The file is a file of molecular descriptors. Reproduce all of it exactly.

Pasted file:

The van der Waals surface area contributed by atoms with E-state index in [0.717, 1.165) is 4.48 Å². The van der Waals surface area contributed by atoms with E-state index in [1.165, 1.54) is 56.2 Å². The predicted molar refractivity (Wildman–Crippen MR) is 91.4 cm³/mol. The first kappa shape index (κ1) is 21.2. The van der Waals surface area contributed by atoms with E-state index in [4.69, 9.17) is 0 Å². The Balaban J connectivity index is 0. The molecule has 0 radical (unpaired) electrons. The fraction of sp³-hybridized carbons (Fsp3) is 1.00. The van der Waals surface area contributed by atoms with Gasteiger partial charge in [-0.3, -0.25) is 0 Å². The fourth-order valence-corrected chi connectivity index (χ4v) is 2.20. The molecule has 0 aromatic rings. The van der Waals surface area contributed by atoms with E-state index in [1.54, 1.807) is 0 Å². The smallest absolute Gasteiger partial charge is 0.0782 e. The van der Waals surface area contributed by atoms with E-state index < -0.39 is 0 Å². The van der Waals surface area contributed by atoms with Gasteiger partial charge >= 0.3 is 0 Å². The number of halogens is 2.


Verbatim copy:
The van der Waals surface area contributed by atoms with E-state index in [0.717, 1.165) is 4.48 Å². The van der Waals surface area contributed by atoms with E-state index in [1.165, 1.54) is 56.2 Å². The predicted molar refractivity (Wildman–Crippen MR) is 91.4 cm³/mol. The first kappa shape index (κ1) is 21.2. The van der Waals surface area contributed by atoms with E-state index in [4.69, 9.17) is 0 Å². The Balaban J connectivity index is 0. The molecule has 0 radical (unpaired) electrons. The fraction of sp³-hybridized carbons (Fsp3) is 1.00. The van der Waals surface area contributed by atoms with Gasteiger partial charge in [-0.3, -0.25) is 0 Å². The fourth-order valence-corrected chi connectivity index (χ4v) is 2.20. The molecule has 0 aromatic rings. The van der Waals surface area contributed by atoms with E-state index in [1.54, 1.807) is 0 Å². The smallest absolute Gasteiger partial charge is 0.0782 e. The van der Waals surface area contributed by atoms with E-state index < -0.39 is 0 Å². The van der Waals surface area contributed by atoms with Gasteiger partial charge >= 0.3 is 0 Å². The number of halogens is 2.